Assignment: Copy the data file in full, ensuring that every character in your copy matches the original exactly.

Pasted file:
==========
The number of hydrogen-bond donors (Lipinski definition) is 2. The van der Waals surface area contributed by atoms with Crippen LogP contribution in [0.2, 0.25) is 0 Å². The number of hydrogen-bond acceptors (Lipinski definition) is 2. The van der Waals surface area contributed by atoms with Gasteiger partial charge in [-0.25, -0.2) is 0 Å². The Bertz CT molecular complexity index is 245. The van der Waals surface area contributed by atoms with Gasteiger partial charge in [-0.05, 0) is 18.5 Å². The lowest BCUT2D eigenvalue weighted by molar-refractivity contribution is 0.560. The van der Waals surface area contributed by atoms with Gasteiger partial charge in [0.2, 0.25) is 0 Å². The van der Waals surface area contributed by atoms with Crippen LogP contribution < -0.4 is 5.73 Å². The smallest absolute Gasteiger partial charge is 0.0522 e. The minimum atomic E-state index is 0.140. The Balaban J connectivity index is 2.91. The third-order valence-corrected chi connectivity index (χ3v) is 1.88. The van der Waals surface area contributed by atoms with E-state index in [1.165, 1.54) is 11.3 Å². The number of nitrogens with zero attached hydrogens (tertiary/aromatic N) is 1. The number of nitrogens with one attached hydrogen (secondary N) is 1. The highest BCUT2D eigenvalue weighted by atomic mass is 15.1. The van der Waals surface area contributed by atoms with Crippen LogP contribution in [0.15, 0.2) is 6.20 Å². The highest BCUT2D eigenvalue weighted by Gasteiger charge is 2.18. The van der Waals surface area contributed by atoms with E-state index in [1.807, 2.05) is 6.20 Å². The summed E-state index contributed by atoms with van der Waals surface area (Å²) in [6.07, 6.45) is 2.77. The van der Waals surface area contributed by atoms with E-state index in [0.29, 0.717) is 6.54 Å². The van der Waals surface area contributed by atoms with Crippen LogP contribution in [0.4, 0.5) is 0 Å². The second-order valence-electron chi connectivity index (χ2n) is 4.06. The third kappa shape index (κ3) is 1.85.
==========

The number of hydrogen-bond donors (Lipinski definition) is 2. The van der Waals surface area contributed by atoms with Crippen LogP contribution in [0.2, 0.25) is 0 Å². The number of hydrogen-bond acceptors (Lipinski definition) is 2. The van der Waals surface area contributed by atoms with Gasteiger partial charge in [-0.25, -0.2) is 0 Å². The Bertz CT molecular complexity index is 245. The van der Waals surface area contributed by atoms with Gasteiger partial charge in [-0.05, 0) is 18.5 Å². The lowest BCUT2D eigenvalue weighted by molar-refractivity contribution is 0.560. The van der Waals surface area contributed by atoms with Gasteiger partial charge in [0.2, 0.25) is 0 Å². The van der Waals surface area contributed by atoms with Crippen LogP contribution < -0.4 is 5.73 Å². The smallest absolute Gasteiger partial charge is 0.0522 e. The minimum atomic E-state index is 0.140. The Balaban J connectivity index is 2.91. The third-order valence-corrected chi connectivity index (χ3v) is 1.88. The van der Waals surface area contributed by atoms with E-state index in [1.165, 1.54) is 11.3 Å². The number of nitrogens with zero attached hydrogens (tertiary/aromatic N) is 1. The number of nitrogens with one attached hydrogen (secondary N) is 1. The highest BCUT2D eigenvalue weighted by atomic mass is 15.1. The van der Waals surface area contributed by atoms with Crippen LogP contribution in [0.15, 0.2) is 6.20 Å². The highest BCUT2D eigenvalue weighted by Gasteiger charge is 2.18. The van der Waals surface area contributed by atoms with E-state index in [1.807, 2.05) is 6.20 Å². The summed E-state index contributed by atoms with van der Waals surface area (Å²) in [6.07, 6.45) is 2.77. The van der Waals surface area contributed by atoms with E-state index in [0.29, 0.717) is 6.54 Å². The van der Waals surface area contributed by atoms with Crippen LogP contribution in [0.4, 0.5) is 0 Å². The second-order valence-electron chi connectivity index (χ2n) is 4.06. The third kappa shape index (κ3) is 1.85.